Note-taking with audio recording
A research tool that captures word-for-word discussions and minimizes distraction is the Livescribe pen. This lovely piece of technology appears to be good old-fashioned paper and pen, but it is actually recording all audio to the pen and codifying it to the paper. Tap the pen to a sentence in your notes, and it will play exactly what was said in that same moment. It will also send a video of your notes, recorded stroke by stroke, with audio included, to your computer via Bluetooth. If you’re using a tablet, programs such as Microsoft OneNote and AudioNote will capture audio while you type or sketch with a stylus.
Screen capture with participants
In the case of usability research, you’re trying to capture a variety of actions occurring at the same time. You want to see where a participant clicks or touches on the user interface, you want to capture what pathways they take through the system, along with what they’re saying and their facial reactions. That’s a lot to manage. Luckily for us, there are some handy tools such as Silverback or Morae, which record the device screen, highlight clicks, and record the participant with audio.
Unfortunately, for mobile usability, capturing gets more difficult. There are some apps that let you record the device screen, such as Reflector, but you don’t get the taps or swipes. If you jailbreak the phone, Cydia has applications that will record the user actions. Another option with which I’ve had success is building a mobile camera mount (external camera rig) to capture the participant’s actions, but you will then have a clearly visible mount.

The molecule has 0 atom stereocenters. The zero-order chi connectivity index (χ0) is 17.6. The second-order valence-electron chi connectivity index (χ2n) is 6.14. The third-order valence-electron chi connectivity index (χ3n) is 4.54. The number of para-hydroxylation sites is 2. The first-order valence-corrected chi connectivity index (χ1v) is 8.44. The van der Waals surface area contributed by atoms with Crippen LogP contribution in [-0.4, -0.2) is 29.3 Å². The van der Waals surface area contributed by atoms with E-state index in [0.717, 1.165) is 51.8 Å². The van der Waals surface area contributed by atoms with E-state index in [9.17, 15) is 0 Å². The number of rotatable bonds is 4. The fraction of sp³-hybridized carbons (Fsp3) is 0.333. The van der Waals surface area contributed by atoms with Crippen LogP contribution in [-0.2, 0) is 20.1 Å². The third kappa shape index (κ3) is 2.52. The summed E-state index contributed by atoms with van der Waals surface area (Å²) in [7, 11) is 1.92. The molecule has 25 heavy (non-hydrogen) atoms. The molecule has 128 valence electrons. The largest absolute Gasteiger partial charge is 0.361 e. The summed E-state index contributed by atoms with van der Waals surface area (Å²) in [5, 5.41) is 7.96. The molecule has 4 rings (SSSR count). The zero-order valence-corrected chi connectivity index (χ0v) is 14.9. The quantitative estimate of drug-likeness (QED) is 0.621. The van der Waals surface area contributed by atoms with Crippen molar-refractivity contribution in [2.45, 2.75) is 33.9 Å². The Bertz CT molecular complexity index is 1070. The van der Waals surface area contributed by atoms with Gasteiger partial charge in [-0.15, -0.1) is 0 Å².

When conducting research in context, you’re gathering more than just what is said; you’re also gathering critical observations about the space around the participant, the participant’s behavior, the programs that are used, the forms completed, the tools used, the sticky notes with reminders, and the “duct tape” (fixes and workarounds people makes for themselves). In this environment, visuals are incredibly important. As the famous anthropologist Margaret Mead said:
“What people say, what people do, and what they say they do are entirely different things.”
And what better way to capture this trichotomy than video? In most cases, the only way to document actions is through video, with photography as a supplement. This is essential in usability testing, contextual inquiries, and observations.
In addition, video is a powerful way to share your research with others—especially stakeholders who may have a hard time seeing what their users experience. Nothing makes a bigger impact than having clients hear and see the research participants directly. However, the price you pay in using video is you may never truly be sure that participants are comfortable and acting naturally.
Tune in next time for tips and tricks on how to use video effectively in research.
Posted in: on Sun, February 23, 2014 - 3:32:11
Lauren Chapman Ruiz